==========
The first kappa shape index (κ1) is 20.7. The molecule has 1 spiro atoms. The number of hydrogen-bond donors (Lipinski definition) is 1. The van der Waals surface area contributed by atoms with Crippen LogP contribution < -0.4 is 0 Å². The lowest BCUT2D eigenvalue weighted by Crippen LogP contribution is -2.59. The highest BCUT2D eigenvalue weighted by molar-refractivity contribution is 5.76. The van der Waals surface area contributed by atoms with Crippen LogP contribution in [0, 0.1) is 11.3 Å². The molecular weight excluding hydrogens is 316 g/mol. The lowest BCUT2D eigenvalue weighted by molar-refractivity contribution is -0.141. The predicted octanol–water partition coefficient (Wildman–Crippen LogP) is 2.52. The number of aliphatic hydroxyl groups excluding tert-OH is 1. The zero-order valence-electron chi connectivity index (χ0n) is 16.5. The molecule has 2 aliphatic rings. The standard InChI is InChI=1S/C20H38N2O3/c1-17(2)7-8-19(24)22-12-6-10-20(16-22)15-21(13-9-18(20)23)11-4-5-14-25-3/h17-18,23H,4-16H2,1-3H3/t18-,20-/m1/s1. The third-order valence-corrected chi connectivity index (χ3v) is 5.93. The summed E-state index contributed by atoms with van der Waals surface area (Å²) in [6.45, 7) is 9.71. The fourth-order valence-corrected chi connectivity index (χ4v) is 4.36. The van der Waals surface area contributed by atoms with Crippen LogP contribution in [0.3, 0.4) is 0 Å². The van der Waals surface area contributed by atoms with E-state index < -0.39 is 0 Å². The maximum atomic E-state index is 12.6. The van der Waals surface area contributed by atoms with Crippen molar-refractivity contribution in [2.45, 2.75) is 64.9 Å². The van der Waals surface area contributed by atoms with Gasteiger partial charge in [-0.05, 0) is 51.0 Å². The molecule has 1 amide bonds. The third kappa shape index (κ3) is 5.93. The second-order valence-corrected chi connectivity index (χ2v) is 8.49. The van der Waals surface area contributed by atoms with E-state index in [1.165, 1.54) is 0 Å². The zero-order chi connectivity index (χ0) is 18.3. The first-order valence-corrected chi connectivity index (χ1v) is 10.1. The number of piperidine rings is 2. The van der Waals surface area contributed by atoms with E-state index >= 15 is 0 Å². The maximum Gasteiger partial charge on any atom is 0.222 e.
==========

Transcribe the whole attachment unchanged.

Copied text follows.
The first kappa shape index (κ1) is 20.7. The molecule has 1 spiro atoms. The number of hydrogen-bond donors (Lipinski definition) is 1. The van der Waals surface area contributed by atoms with Crippen LogP contribution < -0.4 is 0 Å². The lowest BCUT2D eigenvalue weighted by Crippen LogP contribution is -2.59. The highest BCUT2D eigenvalue weighted by molar-refractivity contribution is 5.76. The van der Waals surface area contributed by atoms with Crippen LogP contribution in [0, 0.1) is 11.3 Å². The molecular weight excluding hydrogens is 316 g/mol. The lowest BCUT2D eigenvalue weighted by molar-refractivity contribution is -0.141. The predicted octanol–water partition coefficient (Wildman–Crippen LogP) is 2.52. The number of aliphatic hydroxyl groups excluding tert-OH is 1. The zero-order valence-electron chi connectivity index (χ0n) is 16.5. The molecule has 2 aliphatic rings. The standard InChI is InChI=1S/C20H38N2O3/c1-17(2)7-8-19(24)22-12-6-10-20(16-22)15-21(13-9-18(20)23)11-4-5-14-25-3/h17-18,23H,4-16H2,1-3H3/t18-,20-/m1/s1. The third-order valence-corrected chi connectivity index (χ3v) is 5.93. The summed E-state index contributed by atoms with van der Waals surface area (Å²) in [6.45, 7) is 9.71. The fourth-order valence-corrected chi connectivity index (χ4v) is 4.36. The van der Waals surface area contributed by atoms with Crippen LogP contribution in [0.3, 0.4) is 0 Å². The van der Waals surface area contributed by atoms with E-state index < -0.39 is 0 Å². The maximum atomic E-state index is 12.6. The van der Waals surface area contributed by atoms with Crippen molar-refractivity contribution in [2.45, 2.75) is 64.9 Å². The van der Waals surface area contributed by atoms with Gasteiger partial charge in [-0.05, 0) is 51.0 Å². The molecule has 1 amide bonds. The third kappa shape index (κ3) is 5.93. The second-order valence-corrected chi connectivity index (χ2v) is 8.49. The van der Waals surface area contributed by atoms with E-state index in [1.165, 1.54) is 0 Å². The zero-order chi connectivity index (χ0) is 18.3. The first-order valence-corrected chi connectivity index (χ1v) is 10.1. The number of piperidine rings is 2. The van der Waals surface area contributed by atoms with E-state index >= 15 is 0 Å². The maximum Gasteiger partial charge on any atom is 0.222 e.